“We must do more to help our European partners with controls on the EU external borders. We have left them alone for too long,” the minister told German Bild am Sonntag newspaper, referring to Greece, Turkey, Spain and Italy.
“If we don’t, we will once again see a refugee wave like in 2015 — maybe even greater than four years ago,” he added.
Seehofer also warned that in case Europe fails to find the “strength to solve this problem” it could see a “loss of control” in the face of such a crisis.
In a separate interview with the Welt am Sonntag newspaper, the minister drew attention to Turkey, saying Ankara needs more assistance in dealing with millions of refugees that have entered the country since the start of militancy in neighboring Syria in 2011.
“Turkey is doing a great deal in welcoming refugees,” Seehofer said. “It is also in our interests, but it is clear that we cannot manage the future with the resources of the past.”
He made the comments following visits last week to Greece and Turkey, where he discussed a deal on refugees and border controls.
In an unprecedented refugee influx, over one million refugees arrived in the European Union in 2015, most of them fleeing conflict zones in the Middle East and North Africa.
A year later, Turkey became Europe’s gatekeeper after signing a deal with the EU aimed at controlling the inflow of refugees into the continent. The agreement ended the influx, bringing the number down to around 30,000 annually in the following years.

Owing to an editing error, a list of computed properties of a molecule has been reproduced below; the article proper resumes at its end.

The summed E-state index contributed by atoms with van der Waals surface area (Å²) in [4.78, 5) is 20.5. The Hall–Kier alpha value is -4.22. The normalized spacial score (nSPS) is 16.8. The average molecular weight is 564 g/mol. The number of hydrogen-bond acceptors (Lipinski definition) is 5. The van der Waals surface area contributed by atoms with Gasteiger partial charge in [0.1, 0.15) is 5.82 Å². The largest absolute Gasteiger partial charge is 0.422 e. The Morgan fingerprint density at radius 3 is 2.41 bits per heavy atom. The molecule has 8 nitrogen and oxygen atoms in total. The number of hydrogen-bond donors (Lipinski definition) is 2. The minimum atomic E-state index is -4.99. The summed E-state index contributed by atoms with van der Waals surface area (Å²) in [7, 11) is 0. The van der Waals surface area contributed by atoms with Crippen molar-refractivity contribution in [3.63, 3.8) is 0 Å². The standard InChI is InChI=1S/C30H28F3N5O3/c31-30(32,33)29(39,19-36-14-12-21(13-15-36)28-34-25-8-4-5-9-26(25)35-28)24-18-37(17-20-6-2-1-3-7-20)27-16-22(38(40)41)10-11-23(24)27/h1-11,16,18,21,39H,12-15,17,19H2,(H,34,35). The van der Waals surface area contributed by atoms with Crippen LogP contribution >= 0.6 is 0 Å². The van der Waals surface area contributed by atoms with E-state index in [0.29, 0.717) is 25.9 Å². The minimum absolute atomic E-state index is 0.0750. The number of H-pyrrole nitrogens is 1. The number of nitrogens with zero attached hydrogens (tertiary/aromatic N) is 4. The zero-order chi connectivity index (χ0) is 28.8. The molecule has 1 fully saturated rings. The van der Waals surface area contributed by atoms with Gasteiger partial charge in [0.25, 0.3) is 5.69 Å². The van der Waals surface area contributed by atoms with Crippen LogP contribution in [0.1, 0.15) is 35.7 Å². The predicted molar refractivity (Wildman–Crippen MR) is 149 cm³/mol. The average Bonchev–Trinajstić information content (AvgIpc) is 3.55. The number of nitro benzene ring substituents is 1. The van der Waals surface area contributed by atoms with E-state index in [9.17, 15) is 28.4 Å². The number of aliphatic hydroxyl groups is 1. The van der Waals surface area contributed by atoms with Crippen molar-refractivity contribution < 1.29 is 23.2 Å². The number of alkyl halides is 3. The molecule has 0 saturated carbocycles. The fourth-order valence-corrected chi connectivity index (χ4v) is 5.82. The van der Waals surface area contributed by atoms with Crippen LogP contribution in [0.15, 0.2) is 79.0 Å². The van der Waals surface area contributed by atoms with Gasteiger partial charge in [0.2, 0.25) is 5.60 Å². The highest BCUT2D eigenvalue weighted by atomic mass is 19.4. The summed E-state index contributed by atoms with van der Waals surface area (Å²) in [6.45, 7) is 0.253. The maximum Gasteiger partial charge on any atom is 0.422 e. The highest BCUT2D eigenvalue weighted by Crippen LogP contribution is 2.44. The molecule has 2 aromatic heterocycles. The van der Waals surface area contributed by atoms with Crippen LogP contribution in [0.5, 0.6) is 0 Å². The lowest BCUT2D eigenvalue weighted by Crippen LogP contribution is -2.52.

The refugee deal is, however, in trouble, with Ankara accusing Europe of failing to honor its economic pledges. Under the agreement, $6.5 billion was pledged to help Turkey host 3.6 million Syrian refugees, but as of June, only $2.4 billion had been paid to Ankara.
Last month, Turkish President Recep Tayyip Erdogan threatened to “open the gates” if the US and the EU refused to help Ankara with a plan to resettle one million refugees in northern Syria.
The Europeans have stepped up efforts to save the 2016 deal amid a rise in the number of refugee arrivals in the continent. According to the United Nations, 9,000 migrants entered Greece from Turkey in September, bringing the total to more than 40,000 since the start of 2019.
Many refugees take perilous sea journeys to reach European shores, from where they attempt to make their way into wealthier European Union states, particularly Germany, in search of better living conditions.
At least 15,000 people have lost their lives in Mediterranean crossings since 2014, according to the UN’s International Organization for Migration.